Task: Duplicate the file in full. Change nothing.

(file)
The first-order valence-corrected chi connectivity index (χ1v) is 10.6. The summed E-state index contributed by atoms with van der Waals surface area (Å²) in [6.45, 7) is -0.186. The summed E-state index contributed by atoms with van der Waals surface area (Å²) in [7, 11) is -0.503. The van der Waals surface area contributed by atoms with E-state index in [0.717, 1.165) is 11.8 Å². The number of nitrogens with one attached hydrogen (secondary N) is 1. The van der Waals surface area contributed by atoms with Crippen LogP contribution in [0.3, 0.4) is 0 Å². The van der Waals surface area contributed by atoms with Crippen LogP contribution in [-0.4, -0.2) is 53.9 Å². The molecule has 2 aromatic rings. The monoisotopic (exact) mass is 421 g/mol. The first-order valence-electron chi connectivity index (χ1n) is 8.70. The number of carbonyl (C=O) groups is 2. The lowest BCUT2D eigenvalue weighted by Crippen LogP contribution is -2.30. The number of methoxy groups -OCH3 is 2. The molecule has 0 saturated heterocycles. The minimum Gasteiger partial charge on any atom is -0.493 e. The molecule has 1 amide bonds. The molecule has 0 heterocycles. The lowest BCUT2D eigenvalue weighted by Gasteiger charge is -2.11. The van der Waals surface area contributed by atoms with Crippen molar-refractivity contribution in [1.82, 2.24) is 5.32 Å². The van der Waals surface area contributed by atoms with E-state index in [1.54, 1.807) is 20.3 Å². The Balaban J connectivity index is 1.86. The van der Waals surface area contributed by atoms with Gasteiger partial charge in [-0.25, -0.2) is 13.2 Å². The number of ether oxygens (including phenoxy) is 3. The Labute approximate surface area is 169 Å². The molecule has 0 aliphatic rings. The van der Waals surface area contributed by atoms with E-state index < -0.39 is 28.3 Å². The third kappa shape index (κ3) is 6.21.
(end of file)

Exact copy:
The first-order valence-corrected chi connectivity index (χ1v) is 10.6. The summed E-state index contributed by atoms with van der Waals surface area (Å²) in [6.45, 7) is -0.186. The summed E-state index contributed by atoms with van der Waals surface area (Å²) in [7, 11) is -0.503. The van der Waals surface area contributed by atoms with E-state index in [0.717, 1.165) is 11.8 Å². The number of nitrogens with one attached hydrogen (secondary N) is 1. The van der Waals surface area contributed by atoms with Crippen LogP contribution in [0.3, 0.4) is 0 Å². The van der Waals surface area contributed by atoms with Crippen LogP contribution in [-0.4, -0.2) is 53.9 Å². The molecule has 2 aromatic rings. The monoisotopic (exact) mass is 421 g/mol. The first-order valence-electron chi connectivity index (χ1n) is 8.70. The number of carbonyl (C=O) groups is 2. The lowest BCUT2D eigenvalue weighted by Crippen LogP contribution is -2.30. The number of methoxy groups -OCH3 is 2. The molecule has 0 saturated heterocycles. The minimum Gasteiger partial charge on any atom is -0.493 e. The molecule has 1 amide bonds. The molecule has 0 heterocycles. The lowest BCUT2D eigenvalue weighted by Gasteiger charge is -2.11. The van der Waals surface area contributed by atoms with Crippen molar-refractivity contribution in [1.82, 2.24) is 5.32 Å². The van der Waals surface area contributed by atoms with E-state index in [1.54, 1.807) is 20.3 Å². The Balaban J connectivity index is 1.86. The van der Waals surface area contributed by atoms with Gasteiger partial charge in [-0.25, -0.2) is 13.2 Å². The number of ether oxygens (including phenoxy) is 3. The Labute approximate surface area is 169 Å². The molecule has 0 aliphatic rings. The van der Waals surface area contributed by atoms with E-state index < -0.39 is 28.3 Å². The third kappa shape index (κ3) is 6.21.